U of M Regents want alternatives to 3 percent tuition increase, possibly freeze
MINNEAPOLIS—University of Minnesota undergraduates should expect a tuition increase this fall but members of the Board of Regents disagree over how high.
President Eric Kaler is proposing a 3 percent increase, or $376 per year, for Minnesota residents at the Twin Cities campus, and 10 percent for nonresidents.
Regents generally are on board with a big nonresident increase but are considering alternatives for resident students — anywhere from a tuition freeze to a 2.5 percent increase.
Regents Ken Powell and Steve Sviggum, who were elected earlier this year by the Republican-led Legislature, are among those pushing for cheaper tuition.
Sviggum said he would propose a two-year tuition freeze with more modest salary increases for employees, when regents meet again June 20.
"I think we can address this budget by looking at attrition, by reducing some of our head count," he said during a budget discussion Thursday.
Powell said he'd be uncomfortable raising tuition faster than the rate of inflation.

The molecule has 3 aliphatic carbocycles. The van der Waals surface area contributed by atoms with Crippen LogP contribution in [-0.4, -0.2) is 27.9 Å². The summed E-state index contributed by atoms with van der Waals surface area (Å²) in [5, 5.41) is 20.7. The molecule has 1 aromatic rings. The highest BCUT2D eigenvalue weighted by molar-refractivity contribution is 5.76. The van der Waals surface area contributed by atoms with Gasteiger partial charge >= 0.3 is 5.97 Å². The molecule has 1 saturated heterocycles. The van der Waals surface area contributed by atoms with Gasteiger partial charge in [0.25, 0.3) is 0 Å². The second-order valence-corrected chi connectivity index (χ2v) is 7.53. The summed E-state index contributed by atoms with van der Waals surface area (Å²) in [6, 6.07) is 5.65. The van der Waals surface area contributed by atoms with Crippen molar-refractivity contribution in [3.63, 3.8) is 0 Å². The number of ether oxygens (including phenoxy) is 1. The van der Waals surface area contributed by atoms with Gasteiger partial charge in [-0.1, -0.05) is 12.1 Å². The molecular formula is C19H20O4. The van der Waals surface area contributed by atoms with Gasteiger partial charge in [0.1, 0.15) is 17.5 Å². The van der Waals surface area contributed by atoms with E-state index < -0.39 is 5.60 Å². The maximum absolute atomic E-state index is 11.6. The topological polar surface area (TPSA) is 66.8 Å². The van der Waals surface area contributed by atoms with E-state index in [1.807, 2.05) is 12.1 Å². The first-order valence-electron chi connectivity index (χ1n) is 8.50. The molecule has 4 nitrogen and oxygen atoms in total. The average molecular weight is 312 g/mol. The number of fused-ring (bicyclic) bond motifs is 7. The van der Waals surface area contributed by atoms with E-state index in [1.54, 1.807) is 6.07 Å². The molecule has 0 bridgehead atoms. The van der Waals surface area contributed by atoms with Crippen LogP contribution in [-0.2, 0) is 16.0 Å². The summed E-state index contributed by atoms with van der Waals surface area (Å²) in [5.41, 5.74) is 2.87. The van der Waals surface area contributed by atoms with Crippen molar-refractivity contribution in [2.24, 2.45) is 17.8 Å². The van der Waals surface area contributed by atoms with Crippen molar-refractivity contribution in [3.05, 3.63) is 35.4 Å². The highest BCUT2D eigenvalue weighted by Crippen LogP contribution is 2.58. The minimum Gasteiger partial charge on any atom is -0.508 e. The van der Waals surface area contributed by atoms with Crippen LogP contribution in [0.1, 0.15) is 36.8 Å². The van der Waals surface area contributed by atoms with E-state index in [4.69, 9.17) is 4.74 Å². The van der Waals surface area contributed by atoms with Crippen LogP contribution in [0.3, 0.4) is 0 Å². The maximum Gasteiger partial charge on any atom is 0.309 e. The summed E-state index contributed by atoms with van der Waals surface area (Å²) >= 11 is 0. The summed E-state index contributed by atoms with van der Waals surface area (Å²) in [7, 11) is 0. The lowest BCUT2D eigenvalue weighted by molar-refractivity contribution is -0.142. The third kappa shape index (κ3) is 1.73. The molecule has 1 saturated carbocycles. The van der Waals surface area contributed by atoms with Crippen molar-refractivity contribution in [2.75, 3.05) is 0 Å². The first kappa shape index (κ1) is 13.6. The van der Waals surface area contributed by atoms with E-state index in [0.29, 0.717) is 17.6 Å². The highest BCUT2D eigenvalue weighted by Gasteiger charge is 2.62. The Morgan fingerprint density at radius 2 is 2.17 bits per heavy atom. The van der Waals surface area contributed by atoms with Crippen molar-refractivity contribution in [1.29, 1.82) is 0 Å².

The U has held tuition down in recent years, with average annual increases of 1.4 percent over the past five years. The 3 percent increase is needed, Kaler said, because the Legislature didn't allocate enough money.
His budget proposal includes 1 percent tuition increases for Minnesotans at the university's four other campuses. Nonresidents at Duluth face a 5.5 percent increase.
Regent Linda Cohen said the low tuition increases in recent years have been "remarkable," making the state's flagship university more accessible to state residents.
Thomas Anderson said regents and Kaler have done a good job responding to the cost pressures on middle-class families.
"I think there is a new vision on this board and on this campus" about controlling costs, he said.
Kaler's recommended 10 percent increase in nonresident Twin Cities tuition could grow in the next two weeks. That rate ranks 13th of the 14 Big Ten schools, and some regents think they could get away with more aggressive increases without hurting enrollment.
Fewer nonresidents have applied to the U amid big tuition hikes the last few years, but nonresident enrollment actually has increased.
"Unfortunately, people associate quality with the price tag," said regent Michael Hsu.